President Obama's bipartisan fiscal commission met Tuesday amid growing uncertainty over whether a consensus proposal to reduce the nation's deficits could be reached before a Dec. 1 deadline.
The meeting was the first of the National Commission on Fiscal Responsibility and Reform since the panel's co-chairmen, Democrat Erskine Bowles and Republican Alan Simpson, issued a draft proposal last week.
That plan suggested major cuts in domestic and military spending, an overhaul of the tax code to boost revenue and changes to entitlement programs, including a delay of full Social Security benefits until age 68. They proposed limiting or ending the mortgage tax deduction to increase revenue, offsetting that effective tax increase by reducing the overall tax rate.
Details of the proposals were greeted with skepticism, especially from liberals who objected to deep cuts in aid programs.
After Tuesday's meeting, Bowles acknowledged the "time squeeze," but said there was still a chance the commission could reach a decision on recommendations.
"There are ways to get there still. It's going to be really tough. Time is not our friend in this effort," he said. "But I think we have a chance still, and we're working at it."
As evidence of the rift among the 18 members of the commission, several came into Tuesday's meeting armed with their own alternatives.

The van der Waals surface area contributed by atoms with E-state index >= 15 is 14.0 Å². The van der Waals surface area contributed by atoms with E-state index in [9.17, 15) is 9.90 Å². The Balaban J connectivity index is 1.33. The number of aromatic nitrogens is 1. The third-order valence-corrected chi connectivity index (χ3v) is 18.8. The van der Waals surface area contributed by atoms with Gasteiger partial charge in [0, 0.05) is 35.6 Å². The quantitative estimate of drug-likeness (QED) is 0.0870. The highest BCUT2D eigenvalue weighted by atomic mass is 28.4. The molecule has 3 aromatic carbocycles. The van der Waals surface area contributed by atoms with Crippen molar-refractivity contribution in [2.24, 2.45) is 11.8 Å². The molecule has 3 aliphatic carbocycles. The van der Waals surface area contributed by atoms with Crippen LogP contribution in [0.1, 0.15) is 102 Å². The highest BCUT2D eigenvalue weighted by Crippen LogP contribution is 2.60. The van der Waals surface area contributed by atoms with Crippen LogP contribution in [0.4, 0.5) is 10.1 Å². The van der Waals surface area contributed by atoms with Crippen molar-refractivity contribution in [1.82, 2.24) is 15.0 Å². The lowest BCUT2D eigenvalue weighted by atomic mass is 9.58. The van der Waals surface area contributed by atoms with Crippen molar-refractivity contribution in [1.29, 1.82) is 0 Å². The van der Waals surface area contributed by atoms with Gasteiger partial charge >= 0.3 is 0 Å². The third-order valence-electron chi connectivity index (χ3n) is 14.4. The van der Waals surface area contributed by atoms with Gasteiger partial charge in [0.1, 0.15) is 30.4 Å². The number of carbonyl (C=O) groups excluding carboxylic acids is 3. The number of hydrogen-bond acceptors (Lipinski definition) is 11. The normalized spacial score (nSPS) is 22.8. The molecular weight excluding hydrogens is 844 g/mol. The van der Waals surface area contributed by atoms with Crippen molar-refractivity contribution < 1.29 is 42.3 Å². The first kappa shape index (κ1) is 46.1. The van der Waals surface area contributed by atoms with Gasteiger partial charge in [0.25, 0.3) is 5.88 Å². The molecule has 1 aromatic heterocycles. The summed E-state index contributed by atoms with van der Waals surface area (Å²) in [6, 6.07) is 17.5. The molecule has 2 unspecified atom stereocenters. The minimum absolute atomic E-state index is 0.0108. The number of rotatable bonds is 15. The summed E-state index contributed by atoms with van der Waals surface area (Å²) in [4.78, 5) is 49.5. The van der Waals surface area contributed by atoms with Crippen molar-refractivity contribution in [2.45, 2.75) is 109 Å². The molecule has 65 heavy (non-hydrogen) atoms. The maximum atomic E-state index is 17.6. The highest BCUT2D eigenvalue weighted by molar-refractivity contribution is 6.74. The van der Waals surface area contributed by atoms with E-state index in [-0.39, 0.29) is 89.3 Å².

Rep. Jan Schakowsky, an Illinois Democrat, proposed ways to reduce the annual federal deficit by $428 billion by 2015, while protecting lower- and middle-class wage earners who she said would continue to suffer under the Bowles-Simpson plan.
"I wanted to express my philosophy of debt and deficit reduction — that this was not just a bean-counting exercise, that it had to be fairer," Schakowsky said in an interview before the meeting.
She also said it wasn't clear that members would be able "to get any kind of comprehensive agreement" by Dec. 1.
"I feel very confident in saying that if that [Bowles-Simpson] proposal were put up for a vote, it would not even get one in the current commission," she said.
Sen. Kent Conrad (D-N.D.) described Tuesday's meeting as productive but said, "We've got a long way to go to reach a conclusion." Asked if a Dec. 1 deadline was feasible, he said, "I wish we had more time."
Obama set the Dec. 1 deadline when he created the commission by executive order.
Bowles praised Schakowsky for offering an alternative. "We welcome any good ideas as to how to go forward," he said. "What's clear to me is that the era of debt denial is over."
Fred Baldassaro, a spokesman for the commission, said members would continue to discuss proposals in the coming two weeks, before holding open sessions on Nov. 30 and Dec. 1.
Under the commission's bylaws, members must vote on a final report containing a set of recommendations. Fourteen of 18 members must support the plan to move it to the president's desk.